Friday, June 29, 2018

Supernatural Friday: The Full Moon's Effect on the Supernatural

Just in time for the June full moon--the Strawberry Moon. About the Strawberry Moon: the name comes from Algonquin tribes of Native Americans. This full moon was their sign to harvest wild strawberries, so says the Old Farmer's Almanac. It is also known as the Hot Moon.

When I led a team to Petersburg, Virginia in July 2014 during a full supermoonwe had quite a bit of paranormal activity, including my camera in its case taken from my locked car for ten minutes, until I asked the spirits to return it if we leave those at the ruins of the Peter Jones Trading Post alone, and just investigate the Bistro at Market and Grove restaurant. The camera reappeared at my feet on the parking lot ground between my car and an investigator’s vehicle, when it hadn’t been there a minute ago. Freaky? Yeah, in a way, though I was more relieved to get my camera back, in one piece and working, to even get me a dancing shadow later that night in the restaurant. The next day, someone said that full moons can affect the paranormal.

Can it? I researched and found since ancient times, people believed this, along with activity being more noticeable during phases of the full moon. There were those who use these times to speak to the spirit realm. Could this be put down to Luna Madness, or could this really be happening? Some paranormal investigators say they have more ghostly activity around the full moon, while others say they get nothing.  

The moon’s gravitational pull affects the tides, but can it affect a person? If we look at what is known about the human body and how it is made up of 75-80% of water there is a strong chance that when the moon is full and at its strongest, it could, in theory, affect a person in terms of what they are thinking. 

Using one article’s theory that I found, it is possible that full moons could cause a person who is inclined to thoughts of the paranormal to believe they are experiencing something paranormal or quite possibly it could cause that individuals mind to trick itself into hallucinating and seeing what they believe to be an apparition. Personally, a person can hallucinate anytime, so I don’t think a full moon makes any difference. And I think there are those actually seeing a ghost, even photographs of them. I think it’s all about how much of the psychic is inside each person. That is why those who are parapsychologists do studies on the psychic and not just on spirits. Places like the Rhine Center and others at certain universities. One interested can take online courses to get an introduction to parapsychology. Like at the Rhine Center: Education.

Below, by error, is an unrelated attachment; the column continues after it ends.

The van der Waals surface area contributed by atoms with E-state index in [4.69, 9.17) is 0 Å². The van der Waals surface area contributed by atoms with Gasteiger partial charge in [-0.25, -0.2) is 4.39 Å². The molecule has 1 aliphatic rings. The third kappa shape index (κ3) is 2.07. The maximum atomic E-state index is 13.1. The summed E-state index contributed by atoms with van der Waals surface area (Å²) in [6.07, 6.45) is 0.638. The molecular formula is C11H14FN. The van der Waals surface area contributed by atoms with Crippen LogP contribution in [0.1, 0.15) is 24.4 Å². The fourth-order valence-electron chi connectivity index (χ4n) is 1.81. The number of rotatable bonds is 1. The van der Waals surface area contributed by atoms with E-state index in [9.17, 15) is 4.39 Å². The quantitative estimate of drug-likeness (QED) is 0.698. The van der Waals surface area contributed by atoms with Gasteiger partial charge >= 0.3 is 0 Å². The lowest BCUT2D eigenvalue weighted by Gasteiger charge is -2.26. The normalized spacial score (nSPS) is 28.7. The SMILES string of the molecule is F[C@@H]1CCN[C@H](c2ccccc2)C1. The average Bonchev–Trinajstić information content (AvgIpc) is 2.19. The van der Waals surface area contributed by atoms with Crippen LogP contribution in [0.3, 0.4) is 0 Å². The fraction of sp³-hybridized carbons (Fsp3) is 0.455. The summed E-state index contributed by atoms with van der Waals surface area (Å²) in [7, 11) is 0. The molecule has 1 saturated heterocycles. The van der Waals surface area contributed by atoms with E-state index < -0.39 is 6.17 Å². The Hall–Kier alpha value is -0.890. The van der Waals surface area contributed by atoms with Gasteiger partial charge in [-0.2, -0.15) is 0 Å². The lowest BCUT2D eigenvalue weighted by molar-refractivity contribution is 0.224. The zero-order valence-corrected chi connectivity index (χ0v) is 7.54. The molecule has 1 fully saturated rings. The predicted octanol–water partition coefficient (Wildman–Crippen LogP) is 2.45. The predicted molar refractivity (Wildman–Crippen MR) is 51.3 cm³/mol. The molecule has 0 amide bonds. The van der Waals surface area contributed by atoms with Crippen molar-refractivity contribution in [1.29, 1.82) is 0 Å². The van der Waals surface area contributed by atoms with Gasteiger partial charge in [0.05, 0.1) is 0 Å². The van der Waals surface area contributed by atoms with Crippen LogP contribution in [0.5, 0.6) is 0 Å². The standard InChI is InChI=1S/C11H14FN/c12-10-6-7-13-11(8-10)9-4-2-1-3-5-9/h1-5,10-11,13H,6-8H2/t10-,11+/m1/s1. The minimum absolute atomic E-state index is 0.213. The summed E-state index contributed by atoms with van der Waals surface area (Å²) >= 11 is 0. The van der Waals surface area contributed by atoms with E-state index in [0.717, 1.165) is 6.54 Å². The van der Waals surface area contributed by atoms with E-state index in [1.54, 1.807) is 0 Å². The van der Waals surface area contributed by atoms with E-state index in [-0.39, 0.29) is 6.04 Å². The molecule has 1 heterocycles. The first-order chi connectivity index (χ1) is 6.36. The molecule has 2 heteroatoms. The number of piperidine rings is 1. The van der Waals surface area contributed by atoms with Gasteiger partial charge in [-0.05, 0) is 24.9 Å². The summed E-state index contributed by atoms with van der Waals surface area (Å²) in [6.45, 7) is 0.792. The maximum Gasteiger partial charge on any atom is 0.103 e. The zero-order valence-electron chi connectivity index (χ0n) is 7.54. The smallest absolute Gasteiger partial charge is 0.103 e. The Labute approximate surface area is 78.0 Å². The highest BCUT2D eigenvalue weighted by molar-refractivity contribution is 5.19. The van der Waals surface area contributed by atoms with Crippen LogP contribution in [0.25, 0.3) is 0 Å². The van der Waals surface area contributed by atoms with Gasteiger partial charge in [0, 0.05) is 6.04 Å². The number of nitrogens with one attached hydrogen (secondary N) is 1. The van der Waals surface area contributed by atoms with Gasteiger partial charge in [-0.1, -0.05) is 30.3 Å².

Whatever the truth behind the full moon and the paranormal, whatever you believe, there is still inconclusive proof to be sure. But it is still interesting to think about, maybe even try as an experiment. 

Friday, June 22, 2018

Supernatural Friday: Crimson Rush-original poem

                 Enjoy my original poem, "The Crimson Rush," but please do not copy it and paste it elsewhere, share the link instead so others may enjoy it.
Crimson Rush

Pamela K. Kinney

So much red;
Delicious, lip-smacking
I want it
No, I need it.
The fountain of life
Beneath the flesh,
Calling me,
I can’t help it
But sink fang
Into the softness
Rush of crimson,
Of daylight and life.
Leaving behind
The husk,
Flying away
To sleep the sleep
Of the addicted.

Thursday, June 21, 2018

Author Appearance at Indie Urban Lit Fest at Richmond Library June 23, 2018

I'll be at the Indie Urban Lit Fest this Saturday, from 10:00 a.m. to 5:00 p.m. The free event will be held at the main branch of the Richmond Public Library, 101 Franklin Street, Richmond, Virginia 23219. I will only have copies of my indie urban fantasy novel, How the Vortex  Changed My Life, for sale and signing. I will have copies of my other books in my tote with me-just ask me. But "Vortex" will be on the table only. Along with Larry--so do take a selfie with him and share on social media.